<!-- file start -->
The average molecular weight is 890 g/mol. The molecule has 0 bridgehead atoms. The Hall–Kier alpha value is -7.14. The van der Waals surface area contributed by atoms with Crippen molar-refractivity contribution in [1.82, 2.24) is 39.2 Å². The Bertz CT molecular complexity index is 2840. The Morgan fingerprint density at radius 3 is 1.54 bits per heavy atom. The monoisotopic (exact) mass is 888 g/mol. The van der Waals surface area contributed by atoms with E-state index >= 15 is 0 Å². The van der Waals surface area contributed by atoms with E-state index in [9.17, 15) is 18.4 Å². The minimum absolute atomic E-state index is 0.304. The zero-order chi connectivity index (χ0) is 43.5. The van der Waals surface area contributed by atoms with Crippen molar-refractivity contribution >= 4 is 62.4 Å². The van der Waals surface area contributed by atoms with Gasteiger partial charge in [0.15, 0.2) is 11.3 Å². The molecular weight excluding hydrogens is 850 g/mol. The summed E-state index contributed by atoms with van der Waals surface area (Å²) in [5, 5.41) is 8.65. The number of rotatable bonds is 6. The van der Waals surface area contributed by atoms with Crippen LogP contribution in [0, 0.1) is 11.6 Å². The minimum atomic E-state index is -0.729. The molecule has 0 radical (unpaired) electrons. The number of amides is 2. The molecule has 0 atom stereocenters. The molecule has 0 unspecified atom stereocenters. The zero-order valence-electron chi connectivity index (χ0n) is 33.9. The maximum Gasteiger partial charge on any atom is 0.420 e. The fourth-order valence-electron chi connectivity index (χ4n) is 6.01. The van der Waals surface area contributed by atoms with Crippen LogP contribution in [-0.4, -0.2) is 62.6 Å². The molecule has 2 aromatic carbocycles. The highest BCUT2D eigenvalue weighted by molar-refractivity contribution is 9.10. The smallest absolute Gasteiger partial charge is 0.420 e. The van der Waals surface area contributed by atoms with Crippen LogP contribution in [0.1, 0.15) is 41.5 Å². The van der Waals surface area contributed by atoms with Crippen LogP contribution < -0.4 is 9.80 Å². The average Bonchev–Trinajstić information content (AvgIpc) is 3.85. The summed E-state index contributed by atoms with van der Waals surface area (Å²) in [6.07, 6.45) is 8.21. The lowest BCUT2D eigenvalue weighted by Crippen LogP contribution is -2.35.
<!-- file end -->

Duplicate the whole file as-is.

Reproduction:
The average molecular weight is 890 g/mol. The molecule has 0 bridgehead atoms. The Hall–Kier alpha value is -7.14. The van der Waals surface area contributed by atoms with Crippen molar-refractivity contribution in [1.82, 2.24) is 39.2 Å². The Bertz CT molecular complexity index is 2840. The Morgan fingerprint density at radius 3 is 1.54 bits per heavy atom. The monoisotopic (exact) mass is 888 g/mol. The van der Waals surface area contributed by atoms with E-state index >= 15 is 0 Å². The van der Waals surface area contributed by atoms with E-state index in [9.17, 15) is 18.4 Å². The minimum absolute atomic E-state index is 0.304. The zero-order chi connectivity index (χ0) is 43.5. The van der Waals surface area contributed by atoms with Crippen molar-refractivity contribution >= 4 is 62.4 Å². The van der Waals surface area contributed by atoms with Gasteiger partial charge in [0.15, 0.2) is 11.3 Å². The molecular weight excluding hydrogens is 850 g/mol. The summed E-state index contributed by atoms with van der Waals surface area (Å²) in [5, 5.41) is 8.65. The number of rotatable bonds is 6. The van der Waals surface area contributed by atoms with Crippen LogP contribution in [0, 0.1) is 11.6 Å². The minimum atomic E-state index is -0.729. The molecule has 0 radical (unpaired) electrons. The number of amides is 2. The molecule has 0 atom stereocenters. The molecule has 0 unspecified atom stereocenters. The zero-order valence-electron chi connectivity index (χ0n) is 33.9. The maximum Gasteiger partial charge on any atom is 0.420 e. The fourth-order valence-electron chi connectivity index (χ4n) is 6.01. The van der Waals surface area contributed by atoms with Crippen LogP contribution in [-0.4, -0.2) is 62.6 Å². The molecule has 2 aromatic carbocycles. The highest BCUT2D eigenvalue weighted by molar-refractivity contribution is 9.10. The smallest absolute Gasteiger partial charge is 0.420 e. The van der Waals surface area contributed by atoms with Crippen LogP contribution in [0.1, 0.15) is 41.5 Å². The van der Waals surface area contributed by atoms with Crippen LogP contribution < -0.4 is 9.80 Å². The average Bonchev–Trinajstić information content (AvgIpc) is 3.85. The summed E-state index contributed by atoms with van der Waals surface area (Å²) in [6.07, 6.45) is 8.21. The lowest BCUT2D eigenvalue weighted by Crippen LogP contribution is -2.35.